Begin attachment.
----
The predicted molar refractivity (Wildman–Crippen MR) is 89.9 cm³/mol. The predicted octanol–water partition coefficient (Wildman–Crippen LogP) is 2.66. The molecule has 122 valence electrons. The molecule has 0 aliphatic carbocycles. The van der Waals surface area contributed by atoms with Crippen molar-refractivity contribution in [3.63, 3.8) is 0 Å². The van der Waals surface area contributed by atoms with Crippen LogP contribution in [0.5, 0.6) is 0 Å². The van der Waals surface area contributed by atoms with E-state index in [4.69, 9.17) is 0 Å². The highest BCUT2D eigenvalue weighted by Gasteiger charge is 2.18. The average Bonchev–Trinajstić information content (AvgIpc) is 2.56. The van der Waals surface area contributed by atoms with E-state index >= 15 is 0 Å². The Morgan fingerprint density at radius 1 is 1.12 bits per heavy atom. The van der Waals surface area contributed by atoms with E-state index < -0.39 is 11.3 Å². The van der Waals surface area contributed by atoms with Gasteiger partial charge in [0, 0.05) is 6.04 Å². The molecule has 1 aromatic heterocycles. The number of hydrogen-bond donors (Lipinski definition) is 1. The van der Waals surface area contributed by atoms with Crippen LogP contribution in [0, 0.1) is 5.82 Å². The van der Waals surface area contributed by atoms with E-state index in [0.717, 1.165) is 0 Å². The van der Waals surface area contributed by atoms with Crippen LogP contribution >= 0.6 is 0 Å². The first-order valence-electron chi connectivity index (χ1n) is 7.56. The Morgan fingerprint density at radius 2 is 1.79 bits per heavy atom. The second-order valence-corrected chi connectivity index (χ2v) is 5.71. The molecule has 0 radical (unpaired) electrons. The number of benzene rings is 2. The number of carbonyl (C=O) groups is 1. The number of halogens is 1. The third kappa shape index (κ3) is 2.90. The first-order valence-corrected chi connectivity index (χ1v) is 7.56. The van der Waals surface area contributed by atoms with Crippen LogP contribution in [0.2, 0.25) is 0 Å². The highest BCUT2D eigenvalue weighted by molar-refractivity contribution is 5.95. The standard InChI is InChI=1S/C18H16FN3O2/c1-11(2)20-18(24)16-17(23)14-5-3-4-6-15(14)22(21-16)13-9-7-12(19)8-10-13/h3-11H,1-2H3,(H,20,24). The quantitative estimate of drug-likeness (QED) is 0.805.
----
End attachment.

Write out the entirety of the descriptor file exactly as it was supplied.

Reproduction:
The predicted molar refractivity (Wildman–Crippen MR) is 89.9 cm³/mol. The predicted octanol–water partition coefficient (Wildman–Crippen LogP) is 2.66. The molecule has 122 valence electrons. The molecule has 0 aliphatic carbocycles. The van der Waals surface area contributed by atoms with Crippen molar-refractivity contribution in [3.63, 3.8) is 0 Å². The van der Waals surface area contributed by atoms with Crippen LogP contribution in [0.5, 0.6) is 0 Å². The van der Waals surface area contributed by atoms with E-state index in [4.69, 9.17) is 0 Å². The highest BCUT2D eigenvalue weighted by Gasteiger charge is 2.18. The average Bonchev–Trinajstić information content (AvgIpc) is 2.56. The van der Waals surface area contributed by atoms with E-state index >= 15 is 0 Å². The Morgan fingerprint density at radius 1 is 1.12 bits per heavy atom. The van der Waals surface area contributed by atoms with E-state index < -0.39 is 11.3 Å². The van der Waals surface area contributed by atoms with Gasteiger partial charge in [0, 0.05) is 6.04 Å². The molecule has 1 aromatic heterocycles. The number of hydrogen-bond donors (Lipinski definition) is 1. The van der Waals surface area contributed by atoms with Crippen LogP contribution in [0, 0.1) is 5.82 Å². The van der Waals surface area contributed by atoms with E-state index in [0.717, 1.165) is 0 Å². The van der Waals surface area contributed by atoms with Crippen LogP contribution >= 0.6 is 0 Å². The first-order valence-electron chi connectivity index (χ1n) is 7.56. The Morgan fingerprint density at radius 2 is 1.79 bits per heavy atom. The second-order valence-corrected chi connectivity index (χ2v) is 5.71. The molecule has 0 radical (unpaired) electrons. The number of benzene rings is 2. The number of carbonyl (C=O) groups is 1. The number of halogens is 1. The third kappa shape index (κ3) is 2.90. The first-order valence-corrected chi connectivity index (χ1v) is 7.56. The van der Waals surface area contributed by atoms with Crippen LogP contribution in [0.2, 0.25) is 0 Å². The highest BCUT2D eigenvalue weighted by molar-refractivity contribution is 5.95. The standard InChI is InChI=1S/C18H16FN3O2/c1-11(2)20-18(24)16-17(23)14-5-3-4-6-15(14)22(21-16)13-9-7-12(19)8-10-13/h3-11H,1-2H3,(H,20,24). The quantitative estimate of drug-likeness (QED) is 0.805.